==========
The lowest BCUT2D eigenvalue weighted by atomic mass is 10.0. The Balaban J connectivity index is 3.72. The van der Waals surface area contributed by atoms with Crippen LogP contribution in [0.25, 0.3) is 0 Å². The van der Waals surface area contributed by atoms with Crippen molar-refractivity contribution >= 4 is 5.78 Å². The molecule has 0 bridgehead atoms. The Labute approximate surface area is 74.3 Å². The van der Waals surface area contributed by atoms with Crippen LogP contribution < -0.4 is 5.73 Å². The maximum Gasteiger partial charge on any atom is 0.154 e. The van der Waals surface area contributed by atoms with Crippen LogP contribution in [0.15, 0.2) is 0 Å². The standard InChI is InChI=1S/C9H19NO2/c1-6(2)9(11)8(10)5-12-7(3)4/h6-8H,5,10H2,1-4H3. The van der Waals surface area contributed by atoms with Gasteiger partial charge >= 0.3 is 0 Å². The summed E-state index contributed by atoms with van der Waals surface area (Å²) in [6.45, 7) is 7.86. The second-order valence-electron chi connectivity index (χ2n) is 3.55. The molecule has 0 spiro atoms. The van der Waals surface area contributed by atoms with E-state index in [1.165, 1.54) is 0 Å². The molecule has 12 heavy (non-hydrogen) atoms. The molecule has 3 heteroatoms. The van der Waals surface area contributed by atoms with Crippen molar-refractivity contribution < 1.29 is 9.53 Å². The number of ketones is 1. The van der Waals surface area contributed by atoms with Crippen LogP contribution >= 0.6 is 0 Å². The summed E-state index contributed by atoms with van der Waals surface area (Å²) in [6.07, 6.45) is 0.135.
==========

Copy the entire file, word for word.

The lowest BCUT2D eigenvalue weighted by atomic mass is 10.0. The Balaban J connectivity index is 3.72. The van der Waals surface area contributed by atoms with Crippen LogP contribution in [0.25, 0.3) is 0 Å². The van der Waals surface area contributed by atoms with Crippen molar-refractivity contribution >= 4 is 5.78 Å². The molecule has 0 bridgehead atoms. The Labute approximate surface area is 74.3 Å². The van der Waals surface area contributed by atoms with Crippen LogP contribution < -0.4 is 5.73 Å². The maximum Gasteiger partial charge on any atom is 0.154 e. The van der Waals surface area contributed by atoms with Crippen LogP contribution in [0.15, 0.2) is 0 Å². The standard InChI is InChI=1S/C9H19NO2/c1-6(2)9(11)8(10)5-12-7(3)4/h6-8H,5,10H2,1-4H3. The van der Waals surface area contributed by atoms with Gasteiger partial charge >= 0.3 is 0 Å². The summed E-state index contributed by atoms with van der Waals surface area (Å²) in [6.45, 7) is 7.86. The second-order valence-electron chi connectivity index (χ2n) is 3.55. The molecule has 0 spiro atoms. The van der Waals surface area contributed by atoms with E-state index in [1.165, 1.54) is 0 Å². The molecule has 12 heavy (non-hydrogen) atoms. The molecule has 3 heteroatoms. The van der Waals surface area contributed by atoms with Crippen molar-refractivity contribution < 1.29 is 9.53 Å². The number of ketones is 1. The van der Waals surface area contributed by atoms with Crippen LogP contribution >= 0.6 is 0 Å². The summed E-state index contributed by atoms with van der Waals surface area (Å²) in [6.07, 6.45) is 0.135.